The transit pair of 1761 and 1769 were used to try to determine the precise value of the astronomical unit (AU) using parallax. This method of determining the AU was first described by James Gregory in Optica Promota in 1663. Following the proposition put forward by Edmond Halley (who had died almost twenty years earlier), numerous expeditions were made to various parts of the world in order to observe these transits; an early example of international scientific collaboration. In an attempt to observe the first transit of the pair, scientists and explorers from Britain, Austria and France travelled to destinations around the world, including Siberia, Norway, Newfoundland and Madagascar. Most managed to observe at least part of the transit, but excellent readings were made in particular by Jeremiah Dixon and Charles Mason at the Cape of Good Hope.

For the 1769 transit, scientists traveled to Hudson Bay, Baja California (then under Spanish control) and Norway. Observations also were made from Tahiti on the first voyage of Captain Cook, at a location still known as "Point Venus". The Czech astronomer Christian Mayer was invited by Catherine the Great to observe the transit in Saint Petersburg, but his observations were mostly obscured by clouds. The unfortunate Guillaume Le Gentil spent eight years travelling in an attempt to observe either of the transits; his unsuccessful journey led to him losing his wife and possessions and being declared dead (his efforts became the basis of the play Transit of Venus by Maureen Hunter).

Unfortunately, it was impossible to time the exact moment of the start and end of the transit due to the phenomenon known as the "black drop effect". The black drop effect was long thought to be due to Venus' thick atmosphere, and initially it was held to be the first real evidence that Venus had an atmosphere; however recent studies demonstrate that it is an optical effect caused by the smearing of the image of Venus by turbulence in the Earth's atmosphere or imperfections in the viewing apparatus.


In 1771, using the combined 1761 and 1769 transit data, the French astronomer Jérôme Lalande, calculated the astronomical unit to have a value of 153 million kilometers(±1 million km). The precision was less than hoped-for because of the black drop effect, but still a considerable improvement on Horrocks' calculations. Transit observations in 1874 and 1882 allowed this value to be refined further. Several expeditions were sent to the Kerguelen Archipelago for the 1874 observations. The American astronomer, Simon Newcomb, combined the data from the last four transits and derived a value of 149.59 million kilometers (±0.31 million km). Modern techniques, such as space probe telemetry and radar observations of solar system objects, have allowed a precise value for the astronomical unit to be calculated (to an accuracy of ±30 m), and so negated the need for parallax calculations.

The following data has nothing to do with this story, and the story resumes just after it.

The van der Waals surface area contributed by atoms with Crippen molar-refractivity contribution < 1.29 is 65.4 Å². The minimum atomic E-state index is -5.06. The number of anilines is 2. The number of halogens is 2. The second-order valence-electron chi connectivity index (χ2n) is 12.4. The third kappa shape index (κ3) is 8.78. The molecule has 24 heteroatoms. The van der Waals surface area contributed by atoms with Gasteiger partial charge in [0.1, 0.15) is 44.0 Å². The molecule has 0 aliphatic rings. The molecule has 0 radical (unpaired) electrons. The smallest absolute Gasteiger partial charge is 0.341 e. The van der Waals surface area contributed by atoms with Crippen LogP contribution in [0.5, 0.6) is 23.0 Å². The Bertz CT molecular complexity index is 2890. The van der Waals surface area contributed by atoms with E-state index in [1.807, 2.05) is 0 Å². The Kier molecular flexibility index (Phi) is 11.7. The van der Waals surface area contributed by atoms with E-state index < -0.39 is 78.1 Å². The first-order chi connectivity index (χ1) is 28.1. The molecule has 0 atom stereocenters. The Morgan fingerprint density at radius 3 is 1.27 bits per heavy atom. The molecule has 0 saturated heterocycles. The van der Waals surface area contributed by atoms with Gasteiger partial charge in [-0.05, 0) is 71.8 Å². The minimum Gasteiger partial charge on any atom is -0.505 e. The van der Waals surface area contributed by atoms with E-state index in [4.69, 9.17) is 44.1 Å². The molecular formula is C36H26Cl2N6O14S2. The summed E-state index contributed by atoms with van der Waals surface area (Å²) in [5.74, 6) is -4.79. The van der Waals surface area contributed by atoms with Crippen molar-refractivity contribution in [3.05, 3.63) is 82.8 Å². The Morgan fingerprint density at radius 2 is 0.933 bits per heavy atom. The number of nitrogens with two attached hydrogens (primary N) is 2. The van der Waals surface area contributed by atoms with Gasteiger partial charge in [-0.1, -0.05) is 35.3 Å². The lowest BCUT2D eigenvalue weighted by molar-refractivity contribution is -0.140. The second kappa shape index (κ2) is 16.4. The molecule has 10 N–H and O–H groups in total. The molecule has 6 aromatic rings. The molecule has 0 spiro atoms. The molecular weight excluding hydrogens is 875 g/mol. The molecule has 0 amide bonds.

There was however a good deal of interest in the 2004 transit as scientists attempted to measure the pattern of light dimming as Venus blocked out some of the Sun's light, in order to refine techniques that they hope to use in searching for extrasolar planets. Current methods of looking for planets orbiting other stars only work for a few cases: planets that are very large (Jupiter-like, not Earth-like), whose gravity is strong enough to wobble the star sufficiently for us to detect changes in proper motion or Doppler shift changes in radial velocity, Jupiter or Neptune sized planets very close to their parent star, or through gravitational microlensing by planets which pass in front of background stars with the planet-parent star separation comparable to the Einstein ring. Measuring light intensity during the course of a transit, as the planet blocks out some of the light, is potentially much more sensitive, and might be used to find smaller planets.] However, extremely precise measurement is needed: for example, the transit of Venus causes the Sun's light to drop by a mere 0.001 magnitude, and the dimming produced by small extrasolar planets will be similarly tiny.

Past and future transits

Transits can currently occur only in June or December. These dates are slowly getting later; before 1631, they were in May and November. Transits usually occur in pairs, on nearly the same date eight years apart. This is because the length of eight Earth years is almost the same as 13 years on Venus, so every eight years the planets are in roughly the same relative positions. This approximate conjunction usually results in a pair of transits, but it is not precise enough to produce a triplet, since Venus arrives 22 hours earlier each time. The last transit not to be part of a pair was in 1396. The next will be in 3089; in 2854 (the second of the 2846/2854 pair), although Venus will just miss the Sun as seen from the Earth's equator, a partial transit will be visible from some parts of the southern hemisphere.

Text courtesy of Wikipedia

Sylvia's original picture in all its glory!